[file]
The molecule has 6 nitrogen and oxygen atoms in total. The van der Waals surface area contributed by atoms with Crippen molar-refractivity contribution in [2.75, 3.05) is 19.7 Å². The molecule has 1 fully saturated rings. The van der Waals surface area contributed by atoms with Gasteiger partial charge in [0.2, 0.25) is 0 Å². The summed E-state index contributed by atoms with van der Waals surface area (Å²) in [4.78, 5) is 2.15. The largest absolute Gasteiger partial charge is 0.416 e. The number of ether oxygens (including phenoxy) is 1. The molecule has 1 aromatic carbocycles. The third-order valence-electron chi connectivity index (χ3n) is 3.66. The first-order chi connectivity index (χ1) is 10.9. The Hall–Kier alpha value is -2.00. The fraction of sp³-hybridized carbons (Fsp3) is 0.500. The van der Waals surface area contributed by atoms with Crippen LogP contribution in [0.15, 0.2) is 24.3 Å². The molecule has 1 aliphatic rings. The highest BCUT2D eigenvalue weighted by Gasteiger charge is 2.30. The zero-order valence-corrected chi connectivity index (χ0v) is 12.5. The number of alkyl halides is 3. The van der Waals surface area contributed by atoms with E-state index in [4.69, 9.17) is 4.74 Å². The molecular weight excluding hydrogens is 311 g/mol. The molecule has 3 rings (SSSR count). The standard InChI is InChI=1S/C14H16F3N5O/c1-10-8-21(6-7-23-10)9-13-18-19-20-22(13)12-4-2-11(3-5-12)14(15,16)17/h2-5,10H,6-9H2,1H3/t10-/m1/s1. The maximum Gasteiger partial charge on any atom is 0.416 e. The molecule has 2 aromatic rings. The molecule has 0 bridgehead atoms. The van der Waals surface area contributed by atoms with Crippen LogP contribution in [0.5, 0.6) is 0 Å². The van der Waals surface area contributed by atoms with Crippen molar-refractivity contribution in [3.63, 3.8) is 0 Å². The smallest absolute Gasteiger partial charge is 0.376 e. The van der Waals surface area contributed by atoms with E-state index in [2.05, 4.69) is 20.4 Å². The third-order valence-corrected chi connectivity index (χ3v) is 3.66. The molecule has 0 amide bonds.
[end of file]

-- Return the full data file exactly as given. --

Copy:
The molecule has 6 nitrogen and oxygen atoms in total. The van der Waals surface area contributed by atoms with Crippen molar-refractivity contribution in [2.75, 3.05) is 19.7 Å². The molecule has 1 fully saturated rings. The van der Waals surface area contributed by atoms with Gasteiger partial charge in [0.2, 0.25) is 0 Å². The summed E-state index contributed by atoms with van der Waals surface area (Å²) in [4.78, 5) is 2.15. The largest absolute Gasteiger partial charge is 0.416 e. The number of ether oxygens (including phenoxy) is 1. The molecule has 1 aromatic carbocycles. The third-order valence-electron chi connectivity index (χ3n) is 3.66. The first-order chi connectivity index (χ1) is 10.9. The Hall–Kier alpha value is -2.00. The fraction of sp³-hybridized carbons (Fsp3) is 0.500. The van der Waals surface area contributed by atoms with Crippen LogP contribution in [0.15, 0.2) is 24.3 Å². The molecule has 1 aliphatic rings. The highest BCUT2D eigenvalue weighted by Gasteiger charge is 2.30. The zero-order valence-corrected chi connectivity index (χ0v) is 12.5. The number of alkyl halides is 3. The van der Waals surface area contributed by atoms with E-state index in [4.69, 9.17) is 4.74 Å². The molecular weight excluding hydrogens is 311 g/mol. The molecule has 3 rings (SSSR count). The standard InChI is InChI=1S/C14H16F3N5O/c1-10-8-21(6-7-23-10)9-13-18-19-20-22(13)12-4-2-11(3-5-12)14(15,16)17/h2-5,10H,6-9H2,1H3/t10-/m1/s1. The maximum Gasteiger partial charge on any atom is 0.416 e. The molecule has 2 aromatic rings. The molecule has 0 bridgehead atoms. The van der Waals surface area contributed by atoms with Crippen LogP contribution in [0.5, 0.6) is 0 Å². The van der Waals surface area contributed by atoms with Crippen molar-refractivity contribution in [3.63, 3.8) is 0 Å². The smallest absolute Gasteiger partial charge is 0.376 e. The van der Waals surface area contributed by atoms with E-state index in [2.05, 4.69) is 20.4 Å². The third-order valence-corrected chi connectivity index (χ3v) is 3.66. The molecule has 0 amide bonds.